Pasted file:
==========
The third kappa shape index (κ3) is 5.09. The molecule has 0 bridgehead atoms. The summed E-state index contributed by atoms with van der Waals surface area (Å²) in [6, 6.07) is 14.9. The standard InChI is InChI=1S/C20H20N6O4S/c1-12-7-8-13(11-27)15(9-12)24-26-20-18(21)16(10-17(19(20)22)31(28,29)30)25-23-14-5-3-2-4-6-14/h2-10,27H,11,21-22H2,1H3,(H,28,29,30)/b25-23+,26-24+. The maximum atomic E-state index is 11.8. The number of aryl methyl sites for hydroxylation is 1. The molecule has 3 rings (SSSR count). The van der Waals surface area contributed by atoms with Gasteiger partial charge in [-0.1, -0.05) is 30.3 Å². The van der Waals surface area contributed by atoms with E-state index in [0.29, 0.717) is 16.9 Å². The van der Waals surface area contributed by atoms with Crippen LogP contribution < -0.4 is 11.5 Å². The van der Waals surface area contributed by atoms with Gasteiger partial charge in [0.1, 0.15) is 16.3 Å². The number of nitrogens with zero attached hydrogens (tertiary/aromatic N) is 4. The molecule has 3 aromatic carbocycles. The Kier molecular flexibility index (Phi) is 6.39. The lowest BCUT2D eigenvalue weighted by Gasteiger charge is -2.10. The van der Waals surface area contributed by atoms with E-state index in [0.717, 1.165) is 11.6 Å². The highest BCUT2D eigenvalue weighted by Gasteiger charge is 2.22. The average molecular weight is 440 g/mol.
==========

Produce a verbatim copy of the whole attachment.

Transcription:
The third kappa shape index (κ3) is 5.09. The molecule has 0 bridgehead atoms. The summed E-state index contributed by atoms with van der Waals surface area (Å²) in [6, 6.07) is 14.9. The standard InChI is InChI=1S/C20H20N6O4S/c1-12-7-8-13(11-27)15(9-12)24-26-20-18(21)16(10-17(19(20)22)31(28,29)30)25-23-14-5-3-2-4-6-14/h2-10,27H,11,21-22H2,1H3,(H,28,29,30)/b25-23+,26-24+. The maximum atomic E-state index is 11.8. The number of aryl methyl sites for hydroxylation is 1. The molecule has 3 rings (SSSR count). The van der Waals surface area contributed by atoms with Gasteiger partial charge in [-0.1, -0.05) is 30.3 Å². The van der Waals surface area contributed by atoms with E-state index in [0.29, 0.717) is 16.9 Å². The van der Waals surface area contributed by atoms with Crippen LogP contribution < -0.4 is 11.5 Å². The van der Waals surface area contributed by atoms with Gasteiger partial charge in [0.1, 0.15) is 16.3 Å². The number of nitrogens with zero attached hydrogens (tertiary/aromatic N) is 4. The molecule has 3 aromatic carbocycles. The Kier molecular flexibility index (Phi) is 6.39. The lowest BCUT2D eigenvalue weighted by Gasteiger charge is -2.10. The van der Waals surface area contributed by atoms with E-state index in [0.717, 1.165) is 11.6 Å². The highest BCUT2D eigenvalue weighted by Gasteiger charge is 2.22. The average molecular weight is 440 g/mol.